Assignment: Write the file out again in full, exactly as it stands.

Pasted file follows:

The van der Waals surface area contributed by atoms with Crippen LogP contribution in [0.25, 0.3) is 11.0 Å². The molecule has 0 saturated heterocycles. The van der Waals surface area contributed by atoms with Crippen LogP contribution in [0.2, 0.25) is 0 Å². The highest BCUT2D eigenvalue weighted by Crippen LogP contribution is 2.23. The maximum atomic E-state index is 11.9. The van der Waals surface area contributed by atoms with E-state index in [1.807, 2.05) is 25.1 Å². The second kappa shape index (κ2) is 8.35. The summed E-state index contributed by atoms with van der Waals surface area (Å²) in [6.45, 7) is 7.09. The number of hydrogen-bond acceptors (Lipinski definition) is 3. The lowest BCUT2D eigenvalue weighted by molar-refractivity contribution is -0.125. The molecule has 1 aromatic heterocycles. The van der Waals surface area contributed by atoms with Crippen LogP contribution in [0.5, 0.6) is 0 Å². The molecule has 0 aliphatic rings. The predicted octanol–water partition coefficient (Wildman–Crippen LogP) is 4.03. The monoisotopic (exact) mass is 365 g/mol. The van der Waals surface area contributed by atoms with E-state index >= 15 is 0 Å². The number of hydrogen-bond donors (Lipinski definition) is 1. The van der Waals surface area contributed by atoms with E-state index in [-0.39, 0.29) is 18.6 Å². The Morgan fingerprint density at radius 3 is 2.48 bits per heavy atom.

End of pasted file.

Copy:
The van der Waals surface area contributed by atoms with Crippen LogP contribution in [0.25, 0.3) is 11.0 Å². The molecule has 0 saturated heterocycles. The van der Waals surface area contributed by atoms with Crippen LogP contribution in [0.2, 0.25) is 0 Å². The highest BCUT2D eigenvalue weighted by Crippen LogP contribution is 2.23. The maximum atomic E-state index is 11.9. The van der Waals surface area contributed by atoms with E-state index in [1.807, 2.05) is 25.1 Å². The second kappa shape index (κ2) is 8.35. The summed E-state index contributed by atoms with van der Waals surface area (Å²) in [6.45, 7) is 7.09. The number of hydrogen-bond acceptors (Lipinski definition) is 3. The lowest BCUT2D eigenvalue weighted by molar-refractivity contribution is -0.125. The molecule has 1 aromatic heterocycles. The van der Waals surface area contributed by atoms with Crippen LogP contribution in [0.5, 0.6) is 0 Å². The molecule has 0 aliphatic rings. The predicted octanol–water partition coefficient (Wildman–Crippen LogP) is 4.03. The monoisotopic (exact) mass is 365 g/mol. The van der Waals surface area contributed by atoms with E-state index >= 15 is 0 Å². The number of hydrogen-bond donors (Lipinski definition) is 1. The van der Waals surface area contributed by atoms with E-state index in [-0.39, 0.29) is 18.6 Å². The Morgan fingerprint density at radius 3 is 2.48 bits per heavy atom.